On one of these visits she pointed out that he was still tongue-tied. I hadn’t realised, but it was actually pretty bad still. He was booked back in for another snip at two weeks old and we all felt sure that this would be the end of it.

I spent the next few weeks desperately reaching out to everyone to get help to feed him. Friends, peer suport, midwives etc. Everyone praised me and encouraged me to keep going, even though Hugo’s weight gain was very slow.

My husband, normally a placid, gentle man was determined I keep going and during one conversation we had about possibly stopping he became quite cross and insisted I continue to breastfeed our son. He had also been made to feel as if breast was best.

On Hugo’s four week birthday I went into clinic to weigh him. I had previously been given another week to get some weight on him or my midwife was going to insist I switch to combi or formula. I was a wreck that morning. I knew that this journey was going to come to an end and I was right. He had hardly gained a thing that week and I broke down in hysterical tears.

I was led to a private room and she asked if I had a bottle and some formula. I had come prepared and she made the bottle up for me to feed to my son. As I held him in my arms and looked down at his face, I realised that this was the first time in weeks I had properly ”looked” at him. I watched his little lips work around the teat of the bottle and saw him gulping up this golden liquid that was going to make my son get fat and healthy and I felt euphoric.

I felt uncontrollable love for him and right then, as I fed him this wonderful stuff, I knew I was the best mother in the world because I was finally able to put my son before me and do what is best for my son. All the stresses and worries of the first few weeks just washed away and I felt amazing! Breast is not best, a well fed, happy, healthy baby is best!

I don’t disagree with promoting breast feeding. What I disagree with is the wording of these campaigns and the pressure they put on a mother to breastfeed. There is something very wrong with our world if we are not able to support a woman, no matter what her choice of feeding is, who just wants to feed her child!

***

Feel like sharing your story? Email me at formulafeeders@gmail.com.

FFF Friday: “The best choice for us was actually formula.”

As Emily has observed, many of the FFF Friday submissions start with the words “I always wanted to breastfeed.” I know I’ve personally said those words too many times to count. 

But that’s not the only story out there. There are many women who feel as Emily did, and that is just as important and valid to talk about – perhaps more. There’s this idea out there that as long as a mom “tried to do her best”, she should be immune from judgment. This is, in many way, just as judgmental and limiting a script as any other uttered in the infant feeding discussion.

What is “doing your best”? Is it martyring yourself, like so many of us have, in the name of exclusive breastfeeding? Is it having a medical excuse? Being *this* depressed, *this* sick, *this* abused?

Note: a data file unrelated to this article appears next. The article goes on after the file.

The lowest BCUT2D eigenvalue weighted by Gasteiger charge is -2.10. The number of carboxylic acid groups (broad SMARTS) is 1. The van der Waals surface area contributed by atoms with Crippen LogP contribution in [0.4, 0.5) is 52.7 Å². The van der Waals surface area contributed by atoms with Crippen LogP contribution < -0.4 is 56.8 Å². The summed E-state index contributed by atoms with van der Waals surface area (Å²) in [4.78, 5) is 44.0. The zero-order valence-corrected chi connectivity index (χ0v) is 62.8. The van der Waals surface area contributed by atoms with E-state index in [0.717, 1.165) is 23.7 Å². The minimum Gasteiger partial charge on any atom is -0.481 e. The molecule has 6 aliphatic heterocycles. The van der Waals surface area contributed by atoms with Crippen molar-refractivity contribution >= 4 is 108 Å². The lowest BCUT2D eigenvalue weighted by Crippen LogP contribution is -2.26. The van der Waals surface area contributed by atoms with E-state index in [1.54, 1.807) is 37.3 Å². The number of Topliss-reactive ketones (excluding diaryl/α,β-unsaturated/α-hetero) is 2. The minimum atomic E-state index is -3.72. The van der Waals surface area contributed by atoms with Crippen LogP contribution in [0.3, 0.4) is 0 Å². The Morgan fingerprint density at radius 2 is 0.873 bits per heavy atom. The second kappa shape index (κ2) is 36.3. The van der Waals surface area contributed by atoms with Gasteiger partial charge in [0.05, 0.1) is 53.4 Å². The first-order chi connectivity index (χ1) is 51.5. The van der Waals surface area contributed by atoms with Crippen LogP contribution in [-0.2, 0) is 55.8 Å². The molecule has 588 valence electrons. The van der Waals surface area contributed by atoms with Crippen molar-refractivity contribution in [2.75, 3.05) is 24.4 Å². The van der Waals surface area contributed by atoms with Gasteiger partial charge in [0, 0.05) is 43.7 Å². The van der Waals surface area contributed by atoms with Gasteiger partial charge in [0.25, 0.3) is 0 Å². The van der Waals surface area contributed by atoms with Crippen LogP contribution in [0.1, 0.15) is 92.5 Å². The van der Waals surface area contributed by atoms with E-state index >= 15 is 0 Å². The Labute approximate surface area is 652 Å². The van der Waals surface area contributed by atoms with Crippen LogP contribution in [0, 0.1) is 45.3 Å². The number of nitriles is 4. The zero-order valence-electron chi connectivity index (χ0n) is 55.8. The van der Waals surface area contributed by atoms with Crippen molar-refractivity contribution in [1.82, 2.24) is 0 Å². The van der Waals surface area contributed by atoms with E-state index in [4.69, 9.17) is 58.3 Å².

Or is doing your best really doing the best you can as a parent, in the best way you – as an individual – think you can?

I prefer the latter definition. By that logic, we’ve all “tried to do our best”. Sometimes our best does not mean breast.

Happy Friday, fearless ones,

The FFF

*** 

Emily’s Story

I’ve heard a lot of formula feeders start off by saying “I always wanted to breastfeed.”   My story starts with “I never wanted to breastfeed.”  I remember not being comfortable with it when I was a child and never did feel comfortable about it, even when I considered it as a logical adult.  The thought of having a baby or machine sucking on my nipples just made me cringe.  Some have made assumptions that I was sexually molested or have daddy/mommy issues (I wasn’t and my parents are awesome, thankyouverymuch), but there really isn’t some reasonable answer to why I feel that way.  And no, I don’t consider boobs to be only sexual objects.  It just is what it is.

My son had been an unexpected surprise.  I was still waffling about if I wanted to have kids at all when I found out I was already pregnant, and up until he was a couple of days old I was unsure how I felt about him (and then, of course, I fell madly in love with him).  When I was reading about how freaking amazing breastfeeding is I was filled with dread.  I deeply feared that I’d have to endure it, but then as I was considering the bonding aspect of it, it occurred to me that with being already unsure about him the last thing I needed to be doing was giving myself more of a reason to experience negative feelings for him.  Whatever else I felt, I had determined that I was going to do right by him.  Nothing I read in true scientific studies suggested that he wouldn’t be perfectly fine on formula, and I was truly terrified that I’d end up hating him if I made myself breastfeed him.  That’s not doing right by a child, I don’t care if breastmilk really is all that and the cure for the common man-cold.  It made sense to me that the best choice for us was actually formula.